Identity theft occurs when an individual’s personal information (name, address, Social Security number (SSN), credit/debit card information, etc.) is used to commit theft or fraud without their knowledge. Your information can be sold online or in-person and be used to file fraudulent tax returns, obtain credit reports, access bank accounts, create IDs or apply for loans.
What steps should I take if I am a victim of identity theft?
- Notify all three credit bureaus and ask that a fraud alert be placed on your file.
- Request a copy of your credit report which is free to identity theft victims.
- Notify all financial institutions where the fraud occurred. If you are a customer of UMB and believe you are a victim of identity theft,call 800.860.4862 and a customer service representative will assist you. You may also visit the nearest UMB banking centerfor assistance.
- Notify the Federal Trade Commission (FTC) at 877.438.4338.
- Keep carefully written records of everyone you speak with and what was discussed. Use registered mail when sending important correspondence.
- File the appropriate local police reports and request a copy of each report for your records.
How can thieves get my personal information and how can I prevent it?
Social Engineering/Phishing Scams
There are various phishing and social engineering scams that target victims by phone or email claiming that they are from a legitimate company and need to update your account information, issue you a refund, remove a virus on your computer, etc. Never provide personal information over the phone or via email. If you believe the caller or email isn’t legitimate, trust your instinct and contact the actual company directly to verify the request.
UMB will never ask for your account or personal information via email, text message or unsolicited phone calls. To report a suspicious email or phone call related to your UMB account, please forward the email or call details to us immediately at firstname.lastname@example.org.
One of the easiest ways a thief can gather information about you is to dig through the trash. Never throw out anything that has your account numbers or personal information on it without shredding it first. Using a crosscut paper shredder will prevent the thief from pasting strips or credit cards back together to get your personal information.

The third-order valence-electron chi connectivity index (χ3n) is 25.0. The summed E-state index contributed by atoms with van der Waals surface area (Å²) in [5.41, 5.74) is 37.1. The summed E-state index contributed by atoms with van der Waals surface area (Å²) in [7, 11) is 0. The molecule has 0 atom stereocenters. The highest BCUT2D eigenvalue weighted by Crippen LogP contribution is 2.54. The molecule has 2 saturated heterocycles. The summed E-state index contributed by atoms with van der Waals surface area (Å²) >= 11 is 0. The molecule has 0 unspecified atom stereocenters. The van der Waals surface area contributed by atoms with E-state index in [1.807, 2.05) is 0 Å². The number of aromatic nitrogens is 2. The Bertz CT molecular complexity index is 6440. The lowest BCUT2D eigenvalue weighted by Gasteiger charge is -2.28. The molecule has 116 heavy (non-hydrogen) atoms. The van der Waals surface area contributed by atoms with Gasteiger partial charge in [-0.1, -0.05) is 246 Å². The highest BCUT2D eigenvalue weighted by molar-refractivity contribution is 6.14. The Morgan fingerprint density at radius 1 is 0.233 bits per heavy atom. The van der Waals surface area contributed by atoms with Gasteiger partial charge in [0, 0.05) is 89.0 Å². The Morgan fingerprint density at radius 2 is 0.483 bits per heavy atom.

There are many vulnerable items containing your personal information that you put in your mailbox every day. If you are going to be out of town and don’t have a locked mailbox, contact the United States Postal Service (USPS) at 800.275.8777 to request your mail be held or visit their website. When mailing items that contain personal information or checks, mail them in a sealed mailbox or drop them at your local post office.
Using Wireless Networks
Be cautious when using your laptop or mobile device on a free wireless network (coffee shop, retail store, etc.) as the network is usually not secure. A cybercriminal may be able to view personal information that is being sent or received on the wireless network. Only use your laptop or mobile device on secure wireless networks.
ATM Skimming Device
Thieves attach a skimming device to the card reader on an ATM or gas pump in order to capture account information when a customer swipes their credit or debit card. Usually the skimming device is hard for a customer to detect. Make sure the security seal matches the company you are using at the ATM or gas station. A small camera can also be used to record the PIN number that is entered for transactions. In order to protect your PIN, shield the keypad with one hand while entering in your PIN with your other hand.
Personal Documents At Home
Checkbooks, bills, and financial statements may be stored in your top desk drawer or perhaps piled up on your kitchen counter. Secure personal information in your home in a file cabinet or safe, especially if you have others living with you, hire outside help or are having service work done in your home.
Remember to only carry what you need. Don't carry extra credit cards, your passwords, your Social Security card or passport in your wallet or purse.
Information Security Sources & Resources
To read more about information security, visit the following resource websites: